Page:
The Great Debate Of Global Oil Supply Continues
Energy futures are treading water this morning, ahead of the weekly inventory reports. The great debate of global oil supply continues, with bulls suggesting that production cuts by OPEC & Russia, whether intentional or not, could push oil to $100 while bears will note that spare production capacity and a global economic slowdown are more likely to push prices to $40.
After a strong rally, there are finally signs that the spring rally for gasoline prices may finally be ending. California retail prices have surpassed $4/gallon in many markets as spot prices approached $2.70 last week, but have since dropped by nearly 30 cents as resupplies begin to arrive. With the RVP transition and a busy refinery maintenance schedule already behind us, and the most speculative bets ever for this time of year on gasoline prices going higher, it’s becoming easier to see why spot gasoline prices may have more room to fall in the coming week. From a technical perspective, if May RBOB can’t hold above $2 this week, it looks like we could see attempt to sell-off closer to $1.80 in the next few weeks.
Some options for reading while we await the inventory reports:
- EIA: It took 11 years for Tiger to win another major the US to break its annual energy consumption record set in 2007.
- Despite falling rig counts in Q1, US shale oil production is still poised to reach new record highs in May, according to the EIA’s drilling productivity report.
- Dallas FED: How online shopping and employment trends have changed inflation patterns.
- The fight for market share: Saudi Aramco is taking a $1.2 billion stake in a Korean refining and shipping conglomerate, giving the Kingdom a guaranteed outlet for more of its oil exports.
It's Another Mixed Start For Energy Futures This Morning After Refined Products Saw Some Heavy Selling Wednesday
Week 8 - US DOE Inventory Recap
It’s Red Across The Board For Energy Prices So Far This Morning With The ‘Big Three’ Contracts All Trading Lower To Start The Day
The Latest Warmer-Than-Expected Winter Has Driven Natural Gas Prices To The Lowest Level Seen Since The NG Futures
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It's another mixed start for energy futures this morning after refined products saw some heavy selling Wednesday. Both gasoline and diesel prices dropped 7.5-8.5 cents yesterday despite a rather mundane inventory report. The larger-than-expected build in crude oil inventories (+4.2 million barrels) was the only headline value of note, netting WTI futures a paltry 6-cent per barrel gain on the day.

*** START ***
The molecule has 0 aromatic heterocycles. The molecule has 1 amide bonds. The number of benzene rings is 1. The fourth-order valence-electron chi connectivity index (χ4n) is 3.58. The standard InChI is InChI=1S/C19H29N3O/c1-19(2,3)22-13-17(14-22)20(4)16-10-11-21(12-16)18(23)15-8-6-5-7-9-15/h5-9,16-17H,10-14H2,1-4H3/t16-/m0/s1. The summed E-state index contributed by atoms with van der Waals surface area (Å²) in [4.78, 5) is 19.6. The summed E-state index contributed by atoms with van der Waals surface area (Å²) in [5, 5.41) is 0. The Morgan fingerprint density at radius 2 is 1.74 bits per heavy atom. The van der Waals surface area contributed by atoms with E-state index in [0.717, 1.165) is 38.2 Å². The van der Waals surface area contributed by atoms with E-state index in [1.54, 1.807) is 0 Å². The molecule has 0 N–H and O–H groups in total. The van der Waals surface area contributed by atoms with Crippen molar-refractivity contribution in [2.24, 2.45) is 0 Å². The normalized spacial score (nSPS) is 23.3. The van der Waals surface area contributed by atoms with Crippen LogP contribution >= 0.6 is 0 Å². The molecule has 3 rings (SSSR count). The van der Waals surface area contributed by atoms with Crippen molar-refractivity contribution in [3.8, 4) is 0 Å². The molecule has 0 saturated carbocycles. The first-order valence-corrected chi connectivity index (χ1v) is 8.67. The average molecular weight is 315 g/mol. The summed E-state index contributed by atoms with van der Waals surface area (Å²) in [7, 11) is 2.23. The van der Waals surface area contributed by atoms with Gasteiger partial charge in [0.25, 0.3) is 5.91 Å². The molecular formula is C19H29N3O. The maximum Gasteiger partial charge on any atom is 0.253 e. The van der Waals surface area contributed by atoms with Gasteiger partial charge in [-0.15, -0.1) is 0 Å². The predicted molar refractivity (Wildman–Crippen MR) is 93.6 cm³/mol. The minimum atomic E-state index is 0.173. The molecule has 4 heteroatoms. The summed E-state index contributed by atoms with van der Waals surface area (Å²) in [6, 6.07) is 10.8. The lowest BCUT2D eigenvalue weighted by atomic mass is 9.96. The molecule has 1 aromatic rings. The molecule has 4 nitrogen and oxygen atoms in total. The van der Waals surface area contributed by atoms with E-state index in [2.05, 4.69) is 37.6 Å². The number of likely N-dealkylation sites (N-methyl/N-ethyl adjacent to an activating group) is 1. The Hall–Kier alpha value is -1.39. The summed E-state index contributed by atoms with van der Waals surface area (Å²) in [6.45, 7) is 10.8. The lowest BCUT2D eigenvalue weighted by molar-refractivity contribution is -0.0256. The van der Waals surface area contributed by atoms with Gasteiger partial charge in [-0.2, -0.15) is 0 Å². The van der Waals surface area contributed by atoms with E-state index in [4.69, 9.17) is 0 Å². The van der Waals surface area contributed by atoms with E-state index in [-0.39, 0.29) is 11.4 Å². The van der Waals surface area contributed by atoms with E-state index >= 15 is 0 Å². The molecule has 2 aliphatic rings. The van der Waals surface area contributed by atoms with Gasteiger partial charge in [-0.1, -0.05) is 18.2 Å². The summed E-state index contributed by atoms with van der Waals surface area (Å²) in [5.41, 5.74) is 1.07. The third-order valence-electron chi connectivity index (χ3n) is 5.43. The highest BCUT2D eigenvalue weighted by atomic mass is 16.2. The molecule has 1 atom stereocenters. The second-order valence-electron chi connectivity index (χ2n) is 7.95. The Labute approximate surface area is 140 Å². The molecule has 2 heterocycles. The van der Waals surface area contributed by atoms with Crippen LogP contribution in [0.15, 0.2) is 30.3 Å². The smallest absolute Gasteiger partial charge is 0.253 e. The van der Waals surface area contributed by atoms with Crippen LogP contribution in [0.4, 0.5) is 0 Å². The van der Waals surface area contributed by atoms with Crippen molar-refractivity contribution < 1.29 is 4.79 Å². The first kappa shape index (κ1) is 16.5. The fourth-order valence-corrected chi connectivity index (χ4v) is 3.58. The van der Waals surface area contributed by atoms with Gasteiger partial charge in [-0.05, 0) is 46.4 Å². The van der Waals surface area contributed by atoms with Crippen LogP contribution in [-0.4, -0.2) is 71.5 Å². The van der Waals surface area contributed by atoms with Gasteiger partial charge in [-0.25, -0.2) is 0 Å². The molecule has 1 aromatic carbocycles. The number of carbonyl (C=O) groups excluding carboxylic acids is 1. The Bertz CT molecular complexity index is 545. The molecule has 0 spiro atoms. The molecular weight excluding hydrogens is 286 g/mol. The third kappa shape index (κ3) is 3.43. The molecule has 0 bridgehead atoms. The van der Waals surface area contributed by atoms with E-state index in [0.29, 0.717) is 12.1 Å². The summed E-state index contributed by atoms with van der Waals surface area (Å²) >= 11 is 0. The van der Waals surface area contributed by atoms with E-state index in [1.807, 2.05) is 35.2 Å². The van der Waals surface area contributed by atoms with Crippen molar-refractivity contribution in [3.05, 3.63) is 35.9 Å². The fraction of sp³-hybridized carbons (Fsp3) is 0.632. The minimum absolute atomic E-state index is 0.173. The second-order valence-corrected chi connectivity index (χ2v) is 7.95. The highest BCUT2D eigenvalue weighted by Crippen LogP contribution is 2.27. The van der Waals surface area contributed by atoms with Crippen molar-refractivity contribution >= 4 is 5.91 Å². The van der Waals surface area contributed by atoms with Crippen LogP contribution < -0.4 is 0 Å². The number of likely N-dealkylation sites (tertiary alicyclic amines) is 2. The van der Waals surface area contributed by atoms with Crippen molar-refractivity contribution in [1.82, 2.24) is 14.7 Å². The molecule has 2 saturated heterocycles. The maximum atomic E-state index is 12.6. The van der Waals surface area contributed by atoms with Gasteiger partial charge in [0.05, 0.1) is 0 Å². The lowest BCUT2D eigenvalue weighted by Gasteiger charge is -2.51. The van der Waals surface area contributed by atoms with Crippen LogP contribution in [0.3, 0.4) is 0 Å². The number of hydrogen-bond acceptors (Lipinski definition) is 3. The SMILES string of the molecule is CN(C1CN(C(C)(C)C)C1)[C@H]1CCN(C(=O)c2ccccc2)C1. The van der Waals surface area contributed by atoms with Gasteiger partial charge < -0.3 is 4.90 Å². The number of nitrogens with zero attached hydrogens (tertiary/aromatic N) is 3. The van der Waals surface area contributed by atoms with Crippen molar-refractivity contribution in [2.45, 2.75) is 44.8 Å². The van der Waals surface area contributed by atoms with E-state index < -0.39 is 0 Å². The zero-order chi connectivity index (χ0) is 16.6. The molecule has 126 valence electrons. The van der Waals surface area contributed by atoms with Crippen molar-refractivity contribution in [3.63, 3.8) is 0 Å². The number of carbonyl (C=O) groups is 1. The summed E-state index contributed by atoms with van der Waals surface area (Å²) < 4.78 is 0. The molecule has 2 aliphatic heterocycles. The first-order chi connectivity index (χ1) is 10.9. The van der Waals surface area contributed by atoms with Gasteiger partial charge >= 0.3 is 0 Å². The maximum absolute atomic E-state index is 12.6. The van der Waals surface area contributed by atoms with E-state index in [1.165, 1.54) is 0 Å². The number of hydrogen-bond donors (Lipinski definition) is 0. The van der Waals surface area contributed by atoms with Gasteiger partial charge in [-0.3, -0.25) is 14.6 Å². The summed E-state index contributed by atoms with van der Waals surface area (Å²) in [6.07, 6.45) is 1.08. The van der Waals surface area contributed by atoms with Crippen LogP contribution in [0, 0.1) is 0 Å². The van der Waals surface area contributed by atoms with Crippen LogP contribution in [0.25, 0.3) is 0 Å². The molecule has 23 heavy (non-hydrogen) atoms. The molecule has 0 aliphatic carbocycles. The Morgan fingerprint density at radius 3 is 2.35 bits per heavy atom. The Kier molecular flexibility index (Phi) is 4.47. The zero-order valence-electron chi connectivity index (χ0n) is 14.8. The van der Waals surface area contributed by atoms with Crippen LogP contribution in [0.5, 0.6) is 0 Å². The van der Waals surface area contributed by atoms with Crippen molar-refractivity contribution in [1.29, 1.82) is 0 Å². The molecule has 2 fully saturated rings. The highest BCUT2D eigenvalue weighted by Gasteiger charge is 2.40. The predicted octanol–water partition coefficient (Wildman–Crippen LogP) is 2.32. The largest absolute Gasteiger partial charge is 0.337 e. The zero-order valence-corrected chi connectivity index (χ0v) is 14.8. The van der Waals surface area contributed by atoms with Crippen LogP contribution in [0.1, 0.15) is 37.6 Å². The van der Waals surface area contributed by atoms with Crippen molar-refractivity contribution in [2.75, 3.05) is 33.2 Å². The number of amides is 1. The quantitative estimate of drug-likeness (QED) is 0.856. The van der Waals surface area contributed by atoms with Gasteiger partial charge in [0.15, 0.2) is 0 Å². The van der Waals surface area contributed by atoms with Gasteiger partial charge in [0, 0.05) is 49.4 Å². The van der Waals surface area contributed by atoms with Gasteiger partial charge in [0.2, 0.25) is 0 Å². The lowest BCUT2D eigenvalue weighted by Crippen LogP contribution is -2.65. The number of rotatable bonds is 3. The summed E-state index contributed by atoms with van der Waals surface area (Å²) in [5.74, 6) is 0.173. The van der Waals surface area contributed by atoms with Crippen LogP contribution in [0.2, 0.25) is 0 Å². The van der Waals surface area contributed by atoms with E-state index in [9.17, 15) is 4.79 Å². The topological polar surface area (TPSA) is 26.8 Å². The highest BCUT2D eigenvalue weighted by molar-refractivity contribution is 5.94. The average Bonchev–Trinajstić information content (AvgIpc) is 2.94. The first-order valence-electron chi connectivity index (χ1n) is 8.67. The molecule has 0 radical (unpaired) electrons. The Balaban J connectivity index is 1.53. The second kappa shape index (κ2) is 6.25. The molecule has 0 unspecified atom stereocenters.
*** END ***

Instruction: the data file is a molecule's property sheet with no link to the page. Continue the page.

The energy markets seem to be holding their breath for this morning’s release of the Personal Consumption Expenditures (PCE) data from the Bureau of Economic Analysis (BEA). The price index is the Fed’s preferred inflation monitor and has the potential to impact how the central bank moves forward with interest rates.
Nationwide refinery runs are still below their 5-year average with utilization across all PADDs well below 90%. While PADD 3 production crossed its 5-year average, it’s important to note that measure includes the “Snovid” shutdown of 2021 and throughput is still below the previous two years with utilization at 81%.
We will have to wait until next week to see if the FCC and SRU shutdowns at Flint Hills’ Corpus Christi refinery will have a material impact on the regions refining totals. Detail on the filing can be found on the Texas Commission on Environmental Quality website.
Update: the PCE data shows a decrease in US inflation to 2.4%, increasing the likelihood of a rate cut later this year. Energy futures continue drifting, unfazed.
Week 8 - US DOE Inventory Recap
It’s red across the board for energy prices so far this morning with the ‘big three’ contracts (RBOB, HO, WTI) all trading lower to start the day. Headlines are pointing to the rise in crude oil inventories as the reason for this morning’s pullback, but refined product futures are leading the way lower, each trading down 1% so far, while the crude oil benchmark is only down around .3%.
The American Petroleum Institute published their national inventory figures yesterday afternoon, estimating an 8+ million-barrel build in crude oil inventory across the country. Gasoline and diesel stocks are estimated to have dropped by 3.2 and .5 million barrels last week, respectively. The official report from the Department of Energy is due out at its regular time this morning (9:30 CST).
OPEC’n’friends are rumored to be considering extending their voluntary production cuts into Q2 of this year in an effort to buoy market prices. These output reductions, reaching back to late 2022, are aimed at paring back global supply by about 2.2 million barrels per day and maintaining a price floor. On the flip side, knowledge of the suspended-yet-available production capacity and record US output is keeping a lid on prices.
How long can they keep it up? While the cartel’s de facto leader (Saudi Arabia) may be financially robust enough to sustain itself through reduced output indefinitely, that isn’t the case for other member countries. Late last year Angola announced it will be leaving OPEC, freeing itself to produce and market its oil as it wishes. This marks the fourth membership suspension over the past decade (Indonesia 2016, Qatar 2019, Ecuador 2020).
The spot price for Henry Hub natural gas hit a record low, exchanging hands for an average of $1.50 per MMBtu yesterday. A rise in production over the course of 2023 and above average temperatures this winter have pressured the benchmark to a price not seen in its 27-year history, much to Russia’s chagrin.